Below is an excerpt from With and Without Her: A Memoir of Being and Losing a Twin. My identical twin sister, a psychologist, has died in Lowell, Massachusetts, from a head wound inflicted by a former patient. We have brought her home to Philadelphia, where my mother and I go to the funeral home to help prepare her body.
We go to the funeral home, a Victorian house converted for the dead. My mother and I meet with the cosmetologist who will prepare Deane for a family viewing. He works in something like the back of a flower shop, cool with glass cases and metal tables.
I have brought Deane’s rose dress and gold hoops with me. I look down on her face, and it is not Deane I see, but some wax version. Without life, no one’s face can be what it was. We are not our looks at all, but the energy that lights our features. So this is her body, not Deane. Already she seems far away. Ten days ago she was coming to visit, and I stood in my yard gathering apples. Now I deliberate the choices of a clothed afterlife.
My sister lies on the table like a patient, and I remember a D. H. Lawrence short story: neighbors carry a dead miner into an English cottage where his wife bathes his body and dresses him for burial, pushing away her fear, moving by rote, feeling how set apart death places them.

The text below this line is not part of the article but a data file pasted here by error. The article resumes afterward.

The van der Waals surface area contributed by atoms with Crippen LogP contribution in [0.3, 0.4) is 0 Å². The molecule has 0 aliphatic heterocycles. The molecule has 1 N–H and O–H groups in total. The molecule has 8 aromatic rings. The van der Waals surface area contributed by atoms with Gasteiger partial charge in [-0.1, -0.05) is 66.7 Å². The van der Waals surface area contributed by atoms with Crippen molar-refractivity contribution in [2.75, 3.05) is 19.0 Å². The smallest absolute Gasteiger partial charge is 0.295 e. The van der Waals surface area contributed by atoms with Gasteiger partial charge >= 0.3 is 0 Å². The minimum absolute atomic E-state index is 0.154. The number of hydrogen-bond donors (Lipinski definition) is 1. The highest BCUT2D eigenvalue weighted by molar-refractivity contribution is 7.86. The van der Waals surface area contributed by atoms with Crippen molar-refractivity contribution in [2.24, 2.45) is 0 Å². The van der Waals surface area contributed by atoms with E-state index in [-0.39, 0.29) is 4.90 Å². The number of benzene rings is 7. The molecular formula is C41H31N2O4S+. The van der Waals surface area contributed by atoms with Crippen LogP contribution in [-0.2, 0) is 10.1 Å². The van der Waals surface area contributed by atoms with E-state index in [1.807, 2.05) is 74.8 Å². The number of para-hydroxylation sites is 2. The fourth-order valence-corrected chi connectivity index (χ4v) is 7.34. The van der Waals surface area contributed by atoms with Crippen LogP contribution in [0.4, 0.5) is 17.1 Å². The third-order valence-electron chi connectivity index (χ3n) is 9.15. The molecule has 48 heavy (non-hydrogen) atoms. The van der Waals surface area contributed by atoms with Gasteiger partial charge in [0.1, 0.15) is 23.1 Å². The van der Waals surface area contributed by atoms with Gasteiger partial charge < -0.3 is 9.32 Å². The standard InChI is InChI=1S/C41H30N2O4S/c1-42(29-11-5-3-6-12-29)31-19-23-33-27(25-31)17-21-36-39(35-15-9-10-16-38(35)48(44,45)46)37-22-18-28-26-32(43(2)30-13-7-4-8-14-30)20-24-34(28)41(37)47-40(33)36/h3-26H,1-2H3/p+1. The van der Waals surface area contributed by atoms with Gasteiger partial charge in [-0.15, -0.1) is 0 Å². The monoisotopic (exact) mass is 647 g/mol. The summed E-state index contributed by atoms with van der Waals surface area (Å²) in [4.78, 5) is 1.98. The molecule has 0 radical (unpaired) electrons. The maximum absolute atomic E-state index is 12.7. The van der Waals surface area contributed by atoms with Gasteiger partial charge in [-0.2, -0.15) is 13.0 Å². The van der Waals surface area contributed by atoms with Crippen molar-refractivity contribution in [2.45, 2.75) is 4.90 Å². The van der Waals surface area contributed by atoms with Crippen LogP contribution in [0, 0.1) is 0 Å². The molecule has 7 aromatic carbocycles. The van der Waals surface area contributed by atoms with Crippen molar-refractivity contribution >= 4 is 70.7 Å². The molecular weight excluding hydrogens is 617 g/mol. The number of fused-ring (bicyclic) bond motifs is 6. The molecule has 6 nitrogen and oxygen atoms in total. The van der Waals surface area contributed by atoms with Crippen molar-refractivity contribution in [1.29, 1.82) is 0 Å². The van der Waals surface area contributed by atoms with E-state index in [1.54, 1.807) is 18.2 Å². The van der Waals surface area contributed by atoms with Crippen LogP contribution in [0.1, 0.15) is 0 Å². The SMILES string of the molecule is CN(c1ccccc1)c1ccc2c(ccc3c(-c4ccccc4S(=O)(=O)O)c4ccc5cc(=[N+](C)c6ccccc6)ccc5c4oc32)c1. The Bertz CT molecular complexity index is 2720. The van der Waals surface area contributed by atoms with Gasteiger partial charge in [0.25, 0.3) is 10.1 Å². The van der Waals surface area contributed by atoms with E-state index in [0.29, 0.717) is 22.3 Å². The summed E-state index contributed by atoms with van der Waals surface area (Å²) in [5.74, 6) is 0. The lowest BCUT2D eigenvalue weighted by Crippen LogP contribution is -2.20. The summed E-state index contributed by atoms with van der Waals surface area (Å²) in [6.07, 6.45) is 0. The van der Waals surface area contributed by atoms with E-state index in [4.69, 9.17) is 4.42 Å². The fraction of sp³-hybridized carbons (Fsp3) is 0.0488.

“Was this what it all meant—utter, intact separateness, obscured by heat of living?” asks the miner’s wife.
I am here for my sister, but I also shut down my belief in normality, in the daily, in the ease of one breath after another. My mother is calm and distant; an outsider might say disinterested. But I know she is not even here. She talks with me about the details—makeup, hair—but she lets me make the decisions.
I realize how small my mother is, her thin, rounded shoulders, her fine bones. I see her and what has brought us here before this man who picks over my sister. And I know too that she and I will never again talk about this moment.